Deciphering the yearbook code

By Kevin Wilson

In the last few days, I’ve thought a lot about dishonesty. I’ve thought about unrealistic expectations. I’ve thought about having the wrong priorities.

Elected officials, you can relax. I’m talking about my high school yearbook.

I was a recent visitor to a high school that had scheduled an afternoon for its yearbook signing party. Since we always got our yearbooks at the beginning of the following school year, it was a new experience for me to watch the seniors of 2006 signing books before their year was complete.

My senior yearbook, meanwhile, is pretty much empty because I was in college when the book was released. Instead, I just look back to the yearbook from my junior year. It’s full of signatures from the seniors of 2005 who treated me like I was a moron, along with signatures from the junior class members (the “97s,” they liked to be called) I treated like morons.

There are also signatures from the lucky underclassmen who knew me, or who had borrowed my book from another person who was also signing it.

It’s yearbook items that remind me of the way my classmates and I used to be, the dreams we had and the ideals that we had established. As I look forward to my 10-year reunion, it’s amazing to see how horribly misguided we were.

I know a little bit better now, and I hope I can impart some wisdom for the current class of yearbook signers. There are certain code words and phrases, which I will attempt to translate for you.

Don’t ever change: Don’t change, because my mind can’t handle the concept of people maturing through life experiences and I’d much rather accept the definition I’ve already created for you.

Stay the same: Please be somebody different, because it’s going to be odd if you’re 28, you still watch Chris Farley movies, you’re still living with your parents and you’re still playing Playstation.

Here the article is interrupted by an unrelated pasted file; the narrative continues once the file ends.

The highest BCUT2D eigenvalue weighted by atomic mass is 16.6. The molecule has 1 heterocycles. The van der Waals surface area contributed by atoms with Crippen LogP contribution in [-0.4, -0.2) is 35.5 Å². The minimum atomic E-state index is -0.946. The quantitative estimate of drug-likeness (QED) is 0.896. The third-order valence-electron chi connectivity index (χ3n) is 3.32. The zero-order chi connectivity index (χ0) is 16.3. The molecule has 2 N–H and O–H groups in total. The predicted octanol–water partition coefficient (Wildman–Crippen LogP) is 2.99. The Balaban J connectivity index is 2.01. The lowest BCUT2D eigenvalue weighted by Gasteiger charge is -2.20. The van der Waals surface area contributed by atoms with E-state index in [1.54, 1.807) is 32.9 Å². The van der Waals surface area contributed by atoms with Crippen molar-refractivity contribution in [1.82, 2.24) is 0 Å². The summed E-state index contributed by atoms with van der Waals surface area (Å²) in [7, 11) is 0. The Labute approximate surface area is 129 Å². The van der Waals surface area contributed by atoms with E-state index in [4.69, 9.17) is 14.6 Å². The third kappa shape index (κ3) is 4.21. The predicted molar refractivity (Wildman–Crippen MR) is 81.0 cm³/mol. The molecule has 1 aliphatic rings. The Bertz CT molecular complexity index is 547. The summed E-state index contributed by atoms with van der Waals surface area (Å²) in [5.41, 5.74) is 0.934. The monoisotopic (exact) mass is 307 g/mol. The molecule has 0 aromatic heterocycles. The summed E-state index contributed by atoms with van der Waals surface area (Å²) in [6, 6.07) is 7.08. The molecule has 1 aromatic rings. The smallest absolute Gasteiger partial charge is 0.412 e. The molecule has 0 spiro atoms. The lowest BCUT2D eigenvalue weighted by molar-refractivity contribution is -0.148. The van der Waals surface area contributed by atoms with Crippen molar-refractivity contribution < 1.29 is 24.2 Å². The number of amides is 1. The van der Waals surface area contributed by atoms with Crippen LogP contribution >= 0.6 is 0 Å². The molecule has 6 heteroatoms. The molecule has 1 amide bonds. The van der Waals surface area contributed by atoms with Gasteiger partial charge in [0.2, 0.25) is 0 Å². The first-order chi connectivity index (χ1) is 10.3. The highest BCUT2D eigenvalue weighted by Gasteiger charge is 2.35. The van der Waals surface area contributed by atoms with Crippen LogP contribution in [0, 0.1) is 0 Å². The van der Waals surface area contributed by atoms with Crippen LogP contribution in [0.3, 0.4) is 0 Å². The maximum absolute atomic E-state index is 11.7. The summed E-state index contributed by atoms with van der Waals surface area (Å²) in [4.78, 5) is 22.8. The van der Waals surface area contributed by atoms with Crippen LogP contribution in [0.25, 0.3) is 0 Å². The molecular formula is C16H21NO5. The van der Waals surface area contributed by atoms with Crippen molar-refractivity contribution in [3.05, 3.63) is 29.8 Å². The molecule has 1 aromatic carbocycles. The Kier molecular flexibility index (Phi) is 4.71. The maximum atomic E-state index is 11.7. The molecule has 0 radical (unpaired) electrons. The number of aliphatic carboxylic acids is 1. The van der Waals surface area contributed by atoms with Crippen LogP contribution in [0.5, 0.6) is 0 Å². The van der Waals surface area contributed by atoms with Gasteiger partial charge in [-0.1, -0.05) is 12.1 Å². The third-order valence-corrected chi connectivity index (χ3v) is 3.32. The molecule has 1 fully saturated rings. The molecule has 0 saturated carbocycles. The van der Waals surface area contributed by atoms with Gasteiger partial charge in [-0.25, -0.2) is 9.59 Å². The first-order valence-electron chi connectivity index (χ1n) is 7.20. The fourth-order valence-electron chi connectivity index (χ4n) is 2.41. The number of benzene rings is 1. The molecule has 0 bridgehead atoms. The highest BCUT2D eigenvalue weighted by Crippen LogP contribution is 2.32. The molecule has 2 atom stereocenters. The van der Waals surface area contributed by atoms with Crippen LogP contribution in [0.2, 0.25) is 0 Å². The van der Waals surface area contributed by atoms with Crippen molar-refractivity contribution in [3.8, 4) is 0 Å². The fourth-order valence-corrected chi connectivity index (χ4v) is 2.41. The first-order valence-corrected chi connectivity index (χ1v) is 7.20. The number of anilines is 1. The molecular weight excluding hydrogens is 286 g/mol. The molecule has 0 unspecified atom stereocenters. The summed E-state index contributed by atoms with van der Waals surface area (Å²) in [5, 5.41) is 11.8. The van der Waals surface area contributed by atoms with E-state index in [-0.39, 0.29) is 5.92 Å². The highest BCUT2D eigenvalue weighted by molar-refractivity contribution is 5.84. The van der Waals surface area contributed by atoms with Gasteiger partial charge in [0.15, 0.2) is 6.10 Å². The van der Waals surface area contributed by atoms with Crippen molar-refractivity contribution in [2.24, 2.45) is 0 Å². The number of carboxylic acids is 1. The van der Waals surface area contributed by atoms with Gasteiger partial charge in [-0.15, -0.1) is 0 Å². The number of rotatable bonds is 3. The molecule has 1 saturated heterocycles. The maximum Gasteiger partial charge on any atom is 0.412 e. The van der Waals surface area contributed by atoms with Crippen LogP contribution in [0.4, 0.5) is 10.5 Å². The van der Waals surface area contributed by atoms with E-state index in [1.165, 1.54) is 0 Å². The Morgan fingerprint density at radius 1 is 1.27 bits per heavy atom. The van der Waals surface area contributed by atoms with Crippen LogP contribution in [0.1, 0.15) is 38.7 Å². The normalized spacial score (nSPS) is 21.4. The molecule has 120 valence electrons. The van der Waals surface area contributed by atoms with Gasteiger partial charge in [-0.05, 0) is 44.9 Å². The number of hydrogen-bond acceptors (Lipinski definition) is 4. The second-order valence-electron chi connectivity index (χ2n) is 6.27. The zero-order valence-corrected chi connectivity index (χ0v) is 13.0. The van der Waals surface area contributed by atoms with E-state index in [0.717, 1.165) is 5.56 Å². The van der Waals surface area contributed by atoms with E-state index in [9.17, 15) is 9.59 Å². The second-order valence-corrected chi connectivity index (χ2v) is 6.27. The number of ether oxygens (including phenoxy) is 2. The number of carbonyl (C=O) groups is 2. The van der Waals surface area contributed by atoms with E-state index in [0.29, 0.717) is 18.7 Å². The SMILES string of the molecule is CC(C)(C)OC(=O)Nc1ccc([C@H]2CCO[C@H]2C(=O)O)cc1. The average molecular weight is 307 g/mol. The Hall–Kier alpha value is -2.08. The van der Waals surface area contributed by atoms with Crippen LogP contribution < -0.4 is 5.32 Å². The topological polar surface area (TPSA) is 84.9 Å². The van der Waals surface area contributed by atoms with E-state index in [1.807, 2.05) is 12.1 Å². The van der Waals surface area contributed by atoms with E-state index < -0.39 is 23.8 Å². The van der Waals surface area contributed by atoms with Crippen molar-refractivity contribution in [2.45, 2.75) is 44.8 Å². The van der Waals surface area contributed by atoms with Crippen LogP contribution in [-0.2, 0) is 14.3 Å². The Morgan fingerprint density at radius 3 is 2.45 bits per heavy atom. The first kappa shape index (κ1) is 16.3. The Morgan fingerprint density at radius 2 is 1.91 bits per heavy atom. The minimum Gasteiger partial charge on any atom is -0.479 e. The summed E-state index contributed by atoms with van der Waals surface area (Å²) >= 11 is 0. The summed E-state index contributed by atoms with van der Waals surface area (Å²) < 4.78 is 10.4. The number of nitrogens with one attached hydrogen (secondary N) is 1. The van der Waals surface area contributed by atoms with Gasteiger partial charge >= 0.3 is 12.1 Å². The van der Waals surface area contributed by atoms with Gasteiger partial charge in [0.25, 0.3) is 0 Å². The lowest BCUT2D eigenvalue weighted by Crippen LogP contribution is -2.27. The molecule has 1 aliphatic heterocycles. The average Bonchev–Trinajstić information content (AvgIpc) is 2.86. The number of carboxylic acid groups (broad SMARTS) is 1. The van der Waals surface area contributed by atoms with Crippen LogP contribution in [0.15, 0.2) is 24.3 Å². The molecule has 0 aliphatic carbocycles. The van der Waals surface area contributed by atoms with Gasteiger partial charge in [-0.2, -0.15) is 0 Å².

Let’s keep in touch: Once graduation is over, let’s forget we co-existed until a reunion comes up and we have an awkward conversation.

We have way too many inside jokes: People thought we were really annoying — wasn’t it great?

I got to sign your crack: There are many people in this world who will make a good living off their creativity and sense of humor. I’ve just shown you that I’m not one of them.

I think the words of (famous person) say it best: This quote is irrelevant and I’m only filling up space because I want to take up more space than the guy who wrote below me.

Love always: You never gave me a reason to hate you.

(Year) rules!: Our experiences are ours and ours alone, and they’re too unforgettable to put in words. How about a four-digit number instead?

It was great knowing you: I can’t stand you, but that didn’t stop you from asking me to sign your yearbook.

I wish I got to know you more: Please get a personality.

I won’t forget you: I always wanted to date you, but something got in the way. My worst fear is that 10 years from now, I’ll be in a horrible relationship and you’ll confide to me that you always had a silly little crush on me and you were too embarrassed to say anything.

So, to the class of 2006, your reunion will come up faster than you think. I think the words of the short-lived television series “Ally McBeal” say it best: Reunions are for the more successful people to remind the less successful people of that. Stay the same, and let’s keep in touch.

Love always, Kevin.

(2006 rules!)

Kevin Wilson is the interim managing editor of the Quay County Sun. He can be reached at 461-1952, or by e-mail: